My nag listened intently to McGovern along with the several others who discussed how the story of alcohol has been foundational in every aspect of culture, not only in China, but others as well. Michele Yeh, the Department Chair of East Asian Languages and Culture at UCDavis for example, related that, in China by the third century, jiu became associated with poets so much so that, if someone claimed to be a poet but did not drink jiu, others questioned whether they could truly call themselves poets.

In China we find a history of formalized consumption as exemplified in state rituals, in ancestry worship, and in the rise of cult drinking in the third century when the meaning of drinking evolved. Social, political and intellectual factors contributed to the development of the rituals. Appropriate imbibing based on Confucian ideals also holds true. Drinking is not just about fallen down drunken stupidity.

Not only is the history of alcohol use in America short-lived in contrast to China, it has been frowned upon. One need only consider Prohibition as an example. Nor does it have the kind of formalized ritual around the use of jiu that is found in China. Wedding and New Years Eve toasts are two exceptions; the use of wine at Mass in the Catholic Church another.

If McGovern was the perfect keynote, Cecilia Chiang former owner of The Mandarin in San Francisco was the perfect close. Cecilia opened her talk on a personal note: “I am ninety five years old.” She described her life in China as the daughter of a wealthy, French champagne drinking family who fled during the Communist revolutions and moved to San Francisco in 1960. Opening a restaurant she offered many Northern Chinese dishes for the first time. Among other chefs she taught Alice Waters how to prepare excellent Chinese food. She spoke of introducing Mondavi fume blanc at her restaurant. She spoke of how Robert Mondavi with a bevy of wine knowledgeable guests often frequented her restaurant. With her inspiring talk,  my inner nag begin to wither on the vine.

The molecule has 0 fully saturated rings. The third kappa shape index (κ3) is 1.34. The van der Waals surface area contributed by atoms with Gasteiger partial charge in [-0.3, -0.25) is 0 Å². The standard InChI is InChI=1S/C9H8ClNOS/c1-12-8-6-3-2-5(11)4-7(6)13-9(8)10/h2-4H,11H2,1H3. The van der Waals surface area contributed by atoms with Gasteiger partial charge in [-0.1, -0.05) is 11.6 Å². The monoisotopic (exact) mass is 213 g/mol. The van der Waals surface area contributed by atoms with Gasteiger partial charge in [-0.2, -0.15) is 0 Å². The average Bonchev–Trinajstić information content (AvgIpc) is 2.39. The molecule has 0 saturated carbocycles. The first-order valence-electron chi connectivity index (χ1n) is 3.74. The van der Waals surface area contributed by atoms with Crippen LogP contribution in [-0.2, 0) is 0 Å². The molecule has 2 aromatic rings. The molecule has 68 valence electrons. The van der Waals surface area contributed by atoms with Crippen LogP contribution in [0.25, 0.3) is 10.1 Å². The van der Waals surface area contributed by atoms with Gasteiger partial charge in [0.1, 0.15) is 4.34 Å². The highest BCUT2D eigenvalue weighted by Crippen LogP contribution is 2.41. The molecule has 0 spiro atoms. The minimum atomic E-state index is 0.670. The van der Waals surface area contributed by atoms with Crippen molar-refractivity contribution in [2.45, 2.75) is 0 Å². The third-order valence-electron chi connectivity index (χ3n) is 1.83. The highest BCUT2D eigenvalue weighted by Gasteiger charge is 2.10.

On an entirely separate venture from the above, I had gone to Colorado to attend a retreat to be given by an esteemed Tibetan monk. The day before the retreat a friend and I were crawling down a dirt road exploring the local environs. When we passed a monk walking along my intuition stopped the car and inquired, “Are you giving a retreat?” After his affirmative answered we spent a several moments engaging in a delightful conversation. WhenI ran into him again that evening while registering for the retreat we resumed our conversation. I felt the beginnings of a budding friendship.

Following our karmic meeting, I drove to the only restaurant in the small town where I ordered a glass of cabernet to pair with a mushroom entre. While sipping and waiting for mushrooms the monk showed up. He passed my table and smiled. Chagrined, I felt like I had been caught engaging in crime, minor of course. Had I seen him enter, I would have hidden my glass. So much for budding friendship!

Moments later the he gave me a teaching. A server glided across the restaurant with a glass of wine and presented it to the monk. He turned and raised his glass in my direction.

Further chagrined, but, I breathed a sigh of relief to know that even some enlightened beings imbibe.

I’ve had enough of the nag. I’m giving him up. In his ignorance, he simply does not know what he’s talking about!




  1. Veronica Mcclure, LVN in Davis California

    May 8, 2015 at 8:33 am

    Loved your insights on the purpose and pleasure of imbibing 😉

  2. My Buddhist thoughts: “The Middle Way,” and “Do not sell the wine of delusion.” That Precept is about delusion, and “selling” means to engage with others in a way that causes them to think, speak, or act in harmful ways. Nothing to do with wine. Anything can be a truth serum if truth is your intention. Anything that dim the truth if that is your intention. Cheers!


  3. Word associations are fascinating. Truth serum seems to have caused you to reflect on delusion. How wonderful!

Leave a Reply